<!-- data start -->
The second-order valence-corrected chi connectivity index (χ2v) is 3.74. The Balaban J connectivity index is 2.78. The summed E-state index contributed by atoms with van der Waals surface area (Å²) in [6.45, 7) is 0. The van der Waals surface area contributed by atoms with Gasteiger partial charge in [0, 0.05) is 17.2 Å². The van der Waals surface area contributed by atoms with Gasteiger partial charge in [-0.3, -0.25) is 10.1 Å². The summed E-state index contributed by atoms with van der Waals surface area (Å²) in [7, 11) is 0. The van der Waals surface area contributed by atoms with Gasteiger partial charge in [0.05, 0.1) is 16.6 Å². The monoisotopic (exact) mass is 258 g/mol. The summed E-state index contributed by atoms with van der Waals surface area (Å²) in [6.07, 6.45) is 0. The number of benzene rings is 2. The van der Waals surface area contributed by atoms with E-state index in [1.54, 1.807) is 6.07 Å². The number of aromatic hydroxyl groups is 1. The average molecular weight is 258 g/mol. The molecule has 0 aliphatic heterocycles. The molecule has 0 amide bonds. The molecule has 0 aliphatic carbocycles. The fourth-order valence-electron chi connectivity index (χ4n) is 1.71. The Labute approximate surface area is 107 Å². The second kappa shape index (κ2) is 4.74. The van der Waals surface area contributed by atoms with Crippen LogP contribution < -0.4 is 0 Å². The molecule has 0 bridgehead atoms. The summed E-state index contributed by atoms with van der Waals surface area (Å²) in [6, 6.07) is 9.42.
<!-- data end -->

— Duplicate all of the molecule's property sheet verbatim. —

The second-order valence-corrected chi connectivity index (χ2v) is 3.74. The Balaban J connectivity index is 2.78. The summed E-state index contributed by atoms with van der Waals surface area (Å²) in [6.45, 7) is 0. The van der Waals surface area contributed by atoms with Gasteiger partial charge in [0, 0.05) is 17.2 Å². The van der Waals surface area contributed by atoms with Gasteiger partial charge in [-0.3, -0.25) is 10.1 Å². The summed E-state index contributed by atoms with van der Waals surface area (Å²) in [7, 11) is 0. The van der Waals surface area contributed by atoms with Gasteiger partial charge in [0.05, 0.1) is 16.6 Å². The monoisotopic (exact) mass is 258 g/mol. The summed E-state index contributed by atoms with van der Waals surface area (Å²) in [6.07, 6.45) is 0. The number of benzene rings is 2. The van der Waals surface area contributed by atoms with E-state index in [1.54, 1.807) is 6.07 Å². The number of aromatic hydroxyl groups is 1. The average molecular weight is 258 g/mol. The molecule has 0 aliphatic heterocycles. The molecule has 0 amide bonds. The molecule has 0 aliphatic carbocycles. The fourth-order valence-electron chi connectivity index (χ4n) is 1.71. The Labute approximate surface area is 107 Å². The second kappa shape index (κ2) is 4.74. The van der Waals surface area contributed by atoms with Crippen LogP contribution < -0.4 is 0 Å². The molecule has 0 bridgehead atoms. The summed E-state index contributed by atoms with van der Waals surface area (Å²) in [6, 6.07) is 9.42.